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The right to private property is one of the tenets of a civilised society and when bankrupt governments begin to impinge upon that sacred right, it is safe to assume that society as we know it is entering a season of decay and decline.
It is wrong and unjust that so many people should be homeless in the land of saints and scholars.
However, two wrongs do not make a right and the proposed policies of taxing unoccupied houses and coercing elderly people to vacate homes in order to qualify for healthcare are as morally corrupt as it gets.
A previous tax on private houses in the form of domestic rates led to many fine dwellings being stripped of the roofs as roofless buildings were exempt from rates. It would seem that landlordism is alive and well in the minds of stupid politicians and their urban media friends.
Irish people are familiar with the bailout idea, where reckless banks are refinanced by the taxpayer to the tune of billions.
The lost generation who are plying their talents all around the world is among those who are still paying a high price for failure to regulate the Irish banks.
Less well-known however is the newer idea of the bail-in, something that should be of great concern to anyone who has their pension or savings on deposit in a bank or valuables stored in safety deposit boxes.
The idea of the bail-in is that deposits or property held in banks would be
appropriated in the event of bank failure.
Ah, you say, but the government guarantees all bank deposits up to €100,000; more fool you if you believe the word of a politician. Cyprus hosted a trial run for the bail-in in 2013 as described below in an article by Doug Casey: “In 2013, the banks of Cyprus confiscated the deposits of many of their clients.
There was no warning, and there was little in the way of explanation, except to say that it was “necessary” as the banks had been mismanaged to the point that, unless the deposits were confiscated, the banks would fail.”
The article continues: “The EU now has a bail-in law that allows any bank within the EU to confiscate deposits if it unilaterally decides that it’s in an “emergency” situation. This law was passed in 2014.
Canada had already passed its bail-in law in 2013, and the US pre-empted the trend by passing its bail-in law in 2010 — three years prior to the Cyprus theft.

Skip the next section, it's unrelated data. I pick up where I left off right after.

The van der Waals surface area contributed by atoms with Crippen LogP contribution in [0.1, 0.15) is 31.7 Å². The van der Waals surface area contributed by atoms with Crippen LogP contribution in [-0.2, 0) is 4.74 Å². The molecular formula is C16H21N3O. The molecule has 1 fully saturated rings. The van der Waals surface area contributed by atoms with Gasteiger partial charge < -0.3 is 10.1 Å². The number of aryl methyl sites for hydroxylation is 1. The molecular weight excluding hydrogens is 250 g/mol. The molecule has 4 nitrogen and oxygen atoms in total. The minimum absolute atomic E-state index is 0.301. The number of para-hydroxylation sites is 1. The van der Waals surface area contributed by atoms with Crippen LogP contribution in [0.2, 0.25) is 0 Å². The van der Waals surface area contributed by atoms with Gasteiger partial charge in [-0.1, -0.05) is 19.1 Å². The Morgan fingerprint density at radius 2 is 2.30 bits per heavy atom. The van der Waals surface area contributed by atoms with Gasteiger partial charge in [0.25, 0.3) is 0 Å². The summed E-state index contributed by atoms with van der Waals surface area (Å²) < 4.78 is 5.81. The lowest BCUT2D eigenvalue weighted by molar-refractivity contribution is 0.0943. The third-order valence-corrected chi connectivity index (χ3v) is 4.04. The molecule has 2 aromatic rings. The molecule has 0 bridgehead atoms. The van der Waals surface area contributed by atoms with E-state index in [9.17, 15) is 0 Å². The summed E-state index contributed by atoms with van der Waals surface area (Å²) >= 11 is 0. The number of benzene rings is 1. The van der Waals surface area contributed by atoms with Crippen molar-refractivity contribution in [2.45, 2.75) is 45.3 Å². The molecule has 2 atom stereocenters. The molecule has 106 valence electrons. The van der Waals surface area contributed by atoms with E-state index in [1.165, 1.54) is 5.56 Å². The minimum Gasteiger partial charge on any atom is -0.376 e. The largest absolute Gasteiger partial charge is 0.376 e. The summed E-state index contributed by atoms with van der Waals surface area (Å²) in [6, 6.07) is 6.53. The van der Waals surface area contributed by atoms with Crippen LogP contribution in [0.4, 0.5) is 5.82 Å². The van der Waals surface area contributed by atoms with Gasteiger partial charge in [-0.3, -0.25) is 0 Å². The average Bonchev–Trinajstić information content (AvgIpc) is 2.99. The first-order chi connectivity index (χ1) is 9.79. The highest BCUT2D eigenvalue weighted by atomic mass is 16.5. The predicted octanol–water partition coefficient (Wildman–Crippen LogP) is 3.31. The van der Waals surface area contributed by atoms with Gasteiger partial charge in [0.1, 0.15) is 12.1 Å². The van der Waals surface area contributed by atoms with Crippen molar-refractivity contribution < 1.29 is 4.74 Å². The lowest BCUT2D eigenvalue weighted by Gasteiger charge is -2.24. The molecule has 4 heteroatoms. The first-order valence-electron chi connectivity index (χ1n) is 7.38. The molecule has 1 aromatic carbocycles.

Cyprus was, therefore, the trial balloon to see if the banks and governments could pull off such a theft without causing rebellion. They were imminently successful and therefore opened the door for further confiscation.”
The right to private property is enshrined in the 1948 UN Declaration of Human Rights, Article 17 which states: (1) Everyone has the right to own property alone as well as in association with others. (2) No one shall be arbitrarily deprived of his property.
One more thought from International Man: “It is a neat solution for bankers and politicians, who don’t want to have to deal with another messy banking crisis and are happy to see it disposed of by statute.
"But a bail-in could have worse consequences than a bailout for the public. If your taxes go up, you will probably still be able to pay the bills. If your bank account or pension gets wiped out, you could wind up in the street or sharing food with your pets.”
While it would be a waste of time to appeal for justice to the totally corrupt EU as it is an institution that is built on lies and deceit, there may be a small chance that misguided individuals such as Minister for Housing Eoghan Murphy, Minister for Health Simon Harris and Taoiseach Leo Varadkar may be persuaded to act honestly, even if it is only just this one time.
Normal laws do not apply when the lunatics are running the asylum so, in such a scenario, it is wise to be prepared to use any means at your disposal to defend and secure your property.
Many observers believe that a monetary system reset is on the way, where the value of savings, pensions and welfare payments will be wiped out.
Think Venezuela for a taste of what results from unwise state interference in people’s lives and what may be on the horizon nearer to home when broke governments and the banking elite move to address their unpayable debts.
PJ Ó Domhnaill
Co Dhún na nGall
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